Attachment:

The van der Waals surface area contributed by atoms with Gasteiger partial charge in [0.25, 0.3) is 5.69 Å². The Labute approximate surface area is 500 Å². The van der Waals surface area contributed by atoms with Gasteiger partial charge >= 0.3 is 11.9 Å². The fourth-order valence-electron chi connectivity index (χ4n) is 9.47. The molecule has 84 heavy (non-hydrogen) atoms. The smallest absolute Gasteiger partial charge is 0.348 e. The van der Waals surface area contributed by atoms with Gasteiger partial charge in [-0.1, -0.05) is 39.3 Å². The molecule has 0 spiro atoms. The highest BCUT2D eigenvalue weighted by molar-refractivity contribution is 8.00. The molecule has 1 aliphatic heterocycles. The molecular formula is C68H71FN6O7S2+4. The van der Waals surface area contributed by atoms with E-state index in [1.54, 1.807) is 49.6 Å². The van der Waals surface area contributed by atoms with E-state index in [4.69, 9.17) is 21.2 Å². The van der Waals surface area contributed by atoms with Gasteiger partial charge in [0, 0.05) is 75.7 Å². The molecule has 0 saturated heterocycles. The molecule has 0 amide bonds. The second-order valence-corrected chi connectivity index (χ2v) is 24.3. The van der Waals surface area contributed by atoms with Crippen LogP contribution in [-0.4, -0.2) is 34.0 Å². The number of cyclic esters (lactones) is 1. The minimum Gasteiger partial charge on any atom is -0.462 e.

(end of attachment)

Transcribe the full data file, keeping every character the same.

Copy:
The van der Waals surface area contributed by atoms with Gasteiger partial charge in [0.25, 0.3) is 5.69 Å². The Labute approximate surface area is 500 Å². The van der Waals surface area contributed by atoms with Gasteiger partial charge >= 0.3 is 11.9 Å². The fourth-order valence-electron chi connectivity index (χ4n) is 9.47. The molecule has 84 heavy (non-hydrogen) atoms. The smallest absolute Gasteiger partial charge is 0.348 e. The van der Waals surface area contributed by atoms with Gasteiger partial charge in [-0.1, -0.05) is 39.3 Å². The molecule has 0 spiro atoms. The highest BCUT2D eigenvalue weighted by molar-refractivity contribution is 8.00. The molecule has 1 aliphatic heterocycles. The molecular formula is C68H71FN6O7S2+4. The van der Waals surface area contributed by atoms with E-state index in [1.54, 1.807) is 49.6 Å². The van der Waals surface area contributed by atoms with E-state index in [4.69, 9.17) is 21.2 Å². The van der Waals surface area contributed by atoms with Gasteiger partial charge in [0, 0.05) is 75.7 Å². The molecule has 0 saturated heterocycles. The molecule has 0 amide bonds. The second-order valence-corrected chi connectivity index (χ2v) is 24.3. The van der Waals surface area contributed by atoms with Crippen LogP contribution in [-0.4, -0.2) is 34.0 Å². The number of cyclic esters (lactones) is 1. The minimum Gasteiger partial charge on any atom is -0.462 e.